- Yesterday, Ryder Ripps and Jeremy Cahen, the defendants, filed an interlocutory appeal on the district court’s denial of their motion to dismiss Yuga Lab’s trademark lawsuit over “Bored Apes” marks. Ripps asserted dismissal of the state law claims (Claims 4-11) was warranted based on California’s Anti-Strategic Lawsuits Against Public Participation (Anti-SLAPP), which protects against the vexatious use of lawsuits to stop speech on a public issue. Ripps also asserted that dismissal of the federal Lanham Act claims (Claims 1-3) was warranted under the Rogers test, which balances artistic expression with trademark protection.
- As we summarized in a prior article here, Judge John F. Walter rejected all of Ripps’ arguments.
- Under 9th Circuit precedent, the court allows an interlocutory appeal (before the conclusion of the litigation) only for the denial of the Anti-SLAPP motion. That means the 9th Circuit won’t review the district court’s analysis of the Rogers test on interlocutory appeal. As the Court explainted: “the anti-SLAPP statute does not apply to federal law causes of action. A motion to dismiss one cause of action is not, ordinarily, inextricably intertwined with a motion to strike a different cause of action under California’s anti-SLAPP law, even if the two claims are doctrinally similar.” Hilton v. Hallmark Cards, 599 F.3d 894, 901(9th Cir. 2010).
- Securing a dismissal of a claim under the Anti-SLAPP statute is difficult. The 9th Circuit, applying California law, has stated:
- (1) First, the defendant moving to strike must make “a threshold showing … that the act or acts of which the plaintiff complains were taken ‘in furtherance of the [defendant’s] right of petition or free speech under the United States or California Constitution in connection with a public issue,’ as defined in [subsection (e) of] the statute.” Equilon Enters., LLC v. Consumer Cause, Inc., 29 Cal.4th 53, 124 Cal.Rptr.2d 507, 52 P.3d 685, 694 (2002) (quoting Cal.Civ.Proc.Code § 425.16(b)(1)).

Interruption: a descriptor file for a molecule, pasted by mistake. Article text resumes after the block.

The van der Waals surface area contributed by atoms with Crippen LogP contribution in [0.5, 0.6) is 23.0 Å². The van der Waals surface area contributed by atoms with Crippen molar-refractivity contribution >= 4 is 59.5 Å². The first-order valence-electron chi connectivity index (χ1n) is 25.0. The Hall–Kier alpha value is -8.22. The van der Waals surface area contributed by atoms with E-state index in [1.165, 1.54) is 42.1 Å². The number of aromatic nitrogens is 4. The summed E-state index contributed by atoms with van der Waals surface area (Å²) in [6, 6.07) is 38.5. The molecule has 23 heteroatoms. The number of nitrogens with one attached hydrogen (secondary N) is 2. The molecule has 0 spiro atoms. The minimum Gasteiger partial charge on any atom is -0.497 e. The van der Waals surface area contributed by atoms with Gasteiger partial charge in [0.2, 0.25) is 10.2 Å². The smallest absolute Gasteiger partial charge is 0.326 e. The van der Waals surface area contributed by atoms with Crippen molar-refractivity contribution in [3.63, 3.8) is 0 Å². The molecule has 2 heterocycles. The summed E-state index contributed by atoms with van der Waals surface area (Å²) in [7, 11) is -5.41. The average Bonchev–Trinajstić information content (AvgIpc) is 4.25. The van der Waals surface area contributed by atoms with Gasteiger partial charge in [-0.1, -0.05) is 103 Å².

- (2) Second, “[i]f the court finds that such a showing has been made, it must then determine whether the plaintiff has demonstrated a probability of prevailing on the claim.” Navellier v. Sletten, 29 Cal.4th 82, 124 Cal.Rptr.2d 530, 52 P.3d 703, 708 (2002). “Put another way, the plaintiff must demonstrate that the complaint is both legally sufficient and supported by a sufficient prima facie showing of facts to sustain a favorable judgment if the evidence submitted by the plaintiff is credited.” Hilton, 599 F.3d at 903.
- Even though the first element of speech on a public issue tends to be easy to satisfy, the second element is much harder for the plaintiff to meet:
- “[T]he statute does not bar a plaintiff from litigating an action that arises out of the defendant’s free speech or petitioning; it subjects to potential dismissal only those actions in which the plaintiff cannot state and substantiate a legally sufficient claim.” Navellier, 124 Cal.Rptr.2d 530, 52 P.3d at 711 (internal citations, quotation marks, and alternations omitted). At this second step of the anti-SLAPP inquiry, the required probability that Hilton will prevail need not be high. The California Supreme Court has sometimes suggested that suits subject to being stricken at step two are those that “lack [ ] even minimal merit.” Id. at 708. Hilton, 599 F.3d at 908.
- In other words, a legal claim will not be stricken under the Anti-SLAPP if the claim has potentially at least minimal merit.
*COI disclosure: I own two NFTs from Yuga Labs, but not from BAYC.